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Half of the newborn receives opioids – and thousands fill up recipes years later



Tens of thousands of new mothers suffer from opioids every year.

  • About 2 percent of the 3.9 million women giving birth to a child each year are ill with opioids New study by the University of Michigan
  • The researchers found little difference between prescription recipes and vaginal deliveries
8:27 EDT, July 26, 2019

Around 2 percent of women are dependent on opioids prescribed after childbirth, according to a new study.

With around 3.9 million births per year, that would be around 78,000 women.

The results released today in JAMA Network Open are based on a nationwide representative sample of 300,000 women born between 2008 and 2016. This sample was analyzed by researchers from the University of Michigan.

They found that nearly 50 percent of women in this period received a prescription for addictive analgesics – 2 percent of whom became regular consumers.

Given the annual birth rate of women, this is an astonishing number.

And while the prescription rates have slowed slightly, the prescription rates for permanent use have not slowed down.

  Half of the newborn receives opioids - and thousands of them fill up on recipes years later.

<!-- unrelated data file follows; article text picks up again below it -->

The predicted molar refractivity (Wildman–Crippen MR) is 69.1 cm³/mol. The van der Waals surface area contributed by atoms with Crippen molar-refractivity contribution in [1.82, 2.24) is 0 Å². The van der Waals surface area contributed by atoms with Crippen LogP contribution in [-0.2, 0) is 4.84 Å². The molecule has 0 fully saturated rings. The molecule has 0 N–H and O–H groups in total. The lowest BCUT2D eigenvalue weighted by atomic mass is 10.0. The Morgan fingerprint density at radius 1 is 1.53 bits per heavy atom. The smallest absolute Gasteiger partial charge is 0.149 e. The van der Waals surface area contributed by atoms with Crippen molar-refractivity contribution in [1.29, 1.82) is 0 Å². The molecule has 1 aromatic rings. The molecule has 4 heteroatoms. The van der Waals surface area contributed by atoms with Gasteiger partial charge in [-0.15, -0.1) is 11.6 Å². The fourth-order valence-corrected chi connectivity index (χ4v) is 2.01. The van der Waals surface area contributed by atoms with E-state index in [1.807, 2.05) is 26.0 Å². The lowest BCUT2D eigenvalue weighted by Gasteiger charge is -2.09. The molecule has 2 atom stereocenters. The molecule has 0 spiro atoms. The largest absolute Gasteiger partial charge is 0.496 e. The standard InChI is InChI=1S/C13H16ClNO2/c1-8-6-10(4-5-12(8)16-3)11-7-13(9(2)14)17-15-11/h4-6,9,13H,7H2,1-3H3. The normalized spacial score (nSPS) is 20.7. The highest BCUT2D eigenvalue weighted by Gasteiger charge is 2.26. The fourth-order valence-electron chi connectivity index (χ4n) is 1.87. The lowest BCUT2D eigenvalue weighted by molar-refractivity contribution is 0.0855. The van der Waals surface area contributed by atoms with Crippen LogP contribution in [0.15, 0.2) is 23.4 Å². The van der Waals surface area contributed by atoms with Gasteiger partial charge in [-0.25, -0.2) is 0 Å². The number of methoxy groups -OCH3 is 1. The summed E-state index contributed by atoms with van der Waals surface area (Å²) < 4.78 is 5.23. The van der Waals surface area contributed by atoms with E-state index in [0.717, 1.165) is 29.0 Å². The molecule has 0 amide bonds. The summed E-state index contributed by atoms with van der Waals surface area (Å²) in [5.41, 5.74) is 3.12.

Half of the newborn receives opioids. and thousands of them fill out recipes years later.

A central theme, the researchers say, are vague guidelines for prescribing, and as it now becomes clear, there is a deep-rooted culture of spending pills on patients. either because of pressure from Big Pharma or to keep patients from being short outside of office hours.

However, OB / GYN Alex Peahl's team pointed to Europe to put the US approach to opioids into context.

"European women" almost never receive an opioid prescription at discharge after vaginal delivery or cesarean birth, "they write," suggesting that current practices in the United States are overstocking. In addition, there were few differences in opiate prescriptions for women who had been delivered via caesarean section (75 percent of births) or vaginal delivery, suggesting a broad approach to prescribing that had little to do with the prescription

The researchers who looked at the filled prescriptions could not confirm how many opioid pills were taken by women, but they cautioned that all virgin ones were no less worrying: they could – intentionally or accidentally – be from anyone

Curbing prescriptions by other means is the best way to stem the unnecessary deaths that have plagued the US since reaching epidemics around 2013.

"Pain after birth is like a Berg: Once you're at the top, it 's harder to break free, "said Dr Peahl in a press release.

"Using non-narcotic analgesics before opioids can help ease your pain better by preventing you from reaching this peak."


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